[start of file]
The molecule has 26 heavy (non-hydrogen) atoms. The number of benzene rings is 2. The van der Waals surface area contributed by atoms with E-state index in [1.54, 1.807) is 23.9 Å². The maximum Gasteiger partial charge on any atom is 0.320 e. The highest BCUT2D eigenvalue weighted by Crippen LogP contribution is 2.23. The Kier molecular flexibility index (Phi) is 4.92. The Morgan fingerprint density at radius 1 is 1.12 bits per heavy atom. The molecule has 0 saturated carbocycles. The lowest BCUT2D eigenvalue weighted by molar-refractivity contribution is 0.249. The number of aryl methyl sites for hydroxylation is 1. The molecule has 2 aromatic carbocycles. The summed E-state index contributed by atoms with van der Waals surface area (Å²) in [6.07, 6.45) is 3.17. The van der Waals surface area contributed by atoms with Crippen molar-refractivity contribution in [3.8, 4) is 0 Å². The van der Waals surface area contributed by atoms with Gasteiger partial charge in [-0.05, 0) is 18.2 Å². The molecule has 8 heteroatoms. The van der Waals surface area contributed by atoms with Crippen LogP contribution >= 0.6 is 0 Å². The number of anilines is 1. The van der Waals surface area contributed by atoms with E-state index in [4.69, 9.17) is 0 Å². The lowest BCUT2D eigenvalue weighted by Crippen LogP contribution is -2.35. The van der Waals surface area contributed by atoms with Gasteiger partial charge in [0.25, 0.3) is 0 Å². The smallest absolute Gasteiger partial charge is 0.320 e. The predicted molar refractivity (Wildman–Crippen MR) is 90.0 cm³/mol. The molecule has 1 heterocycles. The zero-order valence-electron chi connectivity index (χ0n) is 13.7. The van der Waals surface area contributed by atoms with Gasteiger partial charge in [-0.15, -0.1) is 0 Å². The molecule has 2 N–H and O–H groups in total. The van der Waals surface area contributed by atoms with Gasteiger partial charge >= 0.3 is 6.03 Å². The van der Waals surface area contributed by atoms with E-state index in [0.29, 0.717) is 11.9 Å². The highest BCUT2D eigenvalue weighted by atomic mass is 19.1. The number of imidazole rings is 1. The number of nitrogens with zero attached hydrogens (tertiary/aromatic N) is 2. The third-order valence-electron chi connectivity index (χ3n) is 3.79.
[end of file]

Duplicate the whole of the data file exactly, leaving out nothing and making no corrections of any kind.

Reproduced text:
The molecule has 26 heavy (non-hydrogen) atoms. The number of benzene rings is 2. The van der Waals surface area contributed by atoms with E-state index in [1.54, 1.807) is 23.9 Å². The maximum Gasteiger partial charge on any atom is 0.320 e. The highest BCUT2D eigenvalue weighted by Crippen LogP contribution is 2.23. The Kier molecular flexibility index (Phi) is 4.92. The Morgan fingerprint density at radius 1 is 1.12 bits per heavy atom. The molecule has 0 saturated carbocycles. The lowest BCUT2D eigenvalue weighted by molar-refractivity contribution is 0.249. The number of aryl methyl sites for hydroxylation is 1. The molecule has 2 aromatic carbocycles. The summed E-state index contributed by atoms with van der Waals surface area (Å²) in [6.07, 6.45) is 3.17. The van der Waals surface area contributed by atoms with Crippen molar-refractivity contribution in [3.8, 4) is 0 Å². The van der Waals surface area contributed by atoms with Gasteiger partial charge in [-0.05, 0) is 18.2 Å². The molecule has 8 heteroatoms. The van der Waals surface area contributed by atoms with Crippen LogP contribution >= 0.6 is 0 Å². The number of anilines is 1. The van der Waals surface area contributed by atoms with E-state index in [4.69, 9.17) is 0 Å². The lowest BCUT2D eigenvalue weighted by Crippen LogP contribution is -2.35. The van der Waals surface area contributed by atoms with Gasteiger partial charge in [0.25, 0.3) is 0 Å². The smallest absolute Gasteiger partial charge is 0.320 e. The predicted molar refractivity (Wildman–Crippen MR) is 90.0 cm³/mol. The molecule has 1 heterocycles. The zero-order valence-electron chi connectivity index (χ0n) is 13.7. The van der Waals surface area contributed by atoms with Gasteiger partial charge in [-0.15, -0.1) is 0 Å². The molecule has 2 N–H and O–H groups in total. The van der Waals surface area contributed by atoms with Gasteiger partial charge >= 0.3 is 6.03 Å². The van der Waals surface area contributed by atoms with E-state index in [0.29, 0.717) is 11.9 Å². The highest BCUT2D eigenvalue weighted by atomic mass is 19.1. The number of imidazole rings is 1. The number of nitrogens with zero attached hydrogens (tertiary/aromatic N) is 2. The third-order valence-electron chi connectivity index (χ3n) is 3.79.